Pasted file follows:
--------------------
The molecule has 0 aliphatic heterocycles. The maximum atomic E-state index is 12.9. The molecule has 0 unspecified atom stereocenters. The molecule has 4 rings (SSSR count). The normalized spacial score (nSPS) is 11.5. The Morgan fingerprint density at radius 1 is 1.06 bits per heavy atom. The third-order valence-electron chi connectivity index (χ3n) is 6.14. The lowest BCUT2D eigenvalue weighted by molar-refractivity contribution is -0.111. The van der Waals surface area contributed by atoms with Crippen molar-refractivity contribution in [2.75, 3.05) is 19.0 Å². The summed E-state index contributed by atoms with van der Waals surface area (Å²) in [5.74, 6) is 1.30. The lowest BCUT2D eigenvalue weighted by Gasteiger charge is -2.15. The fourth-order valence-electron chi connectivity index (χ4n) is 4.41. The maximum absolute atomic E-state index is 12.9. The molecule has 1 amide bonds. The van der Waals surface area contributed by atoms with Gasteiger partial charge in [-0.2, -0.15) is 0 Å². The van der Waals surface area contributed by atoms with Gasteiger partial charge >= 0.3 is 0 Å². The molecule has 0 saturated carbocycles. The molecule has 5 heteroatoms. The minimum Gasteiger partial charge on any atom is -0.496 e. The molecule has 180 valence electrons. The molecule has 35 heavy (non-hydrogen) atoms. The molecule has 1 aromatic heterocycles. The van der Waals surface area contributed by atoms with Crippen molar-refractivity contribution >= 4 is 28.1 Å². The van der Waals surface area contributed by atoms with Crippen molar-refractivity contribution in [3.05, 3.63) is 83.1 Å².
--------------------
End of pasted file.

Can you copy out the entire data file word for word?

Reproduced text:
The molecule has 0 aliphatic heterocycles. The maximum atomic E-state index is 12.9. The molecule has 0 unspecified atom stereocenters. The molecule has 4 rings (SSSR count). The normalized spacial score (nSPS) is 11.5. The Morgan fingerprint density at radius 1 is 1.06 bits per heavy atom. The third-order valence-electron chi connectivity index (χ3n) is 6.14. The lowest BCUT2D eigenvalue weighted by molar-refractivity contribution is -0.111. The van der Waals surface area contributed by atoms with Crippen molar-refractivity contribution in [2.75, 3.05) is 19.0 Å². The summed E-state index contributed by atoms with van der Waals surface area (Å²) in [5.74, 6) is 1.30. The lowest BCUT2D eigenvalue weighted by Gasteiger charge is -2.15. The fourth-order valence-electron chi connectivity index (χ4n) is 4.41. The maximum absolute atomic E-state index is 12.9. The molecule has 1 amide bonds. The van der Waals surface area contributed by atoms with Gasteiger partial charge in [-0.2, -0.15) is 0 Å². The van der Waals surface area contributed by atoms with Gasteiger partial charge >= 0.3 is 0 Å². The molecule has 0 saturated carbocycles. The molecule has 5 heteroatoms. The minimum Gasteiger partial charge on any atom is -0.496 e. The molecule has 180 valence electrons. The molecule has 35 heavy (non-hydrogen) atoms. The molecule has 1 aromatic heterocycles. The van der Waals surface area contributed by atoms with Crippen molar-refractivity contribution >= 4 is 28.1 Å². The van der Waals surface area contributed by atoms with Crippen molar-refractivity contribution in [3.05, 3.63) is 83.1 Å².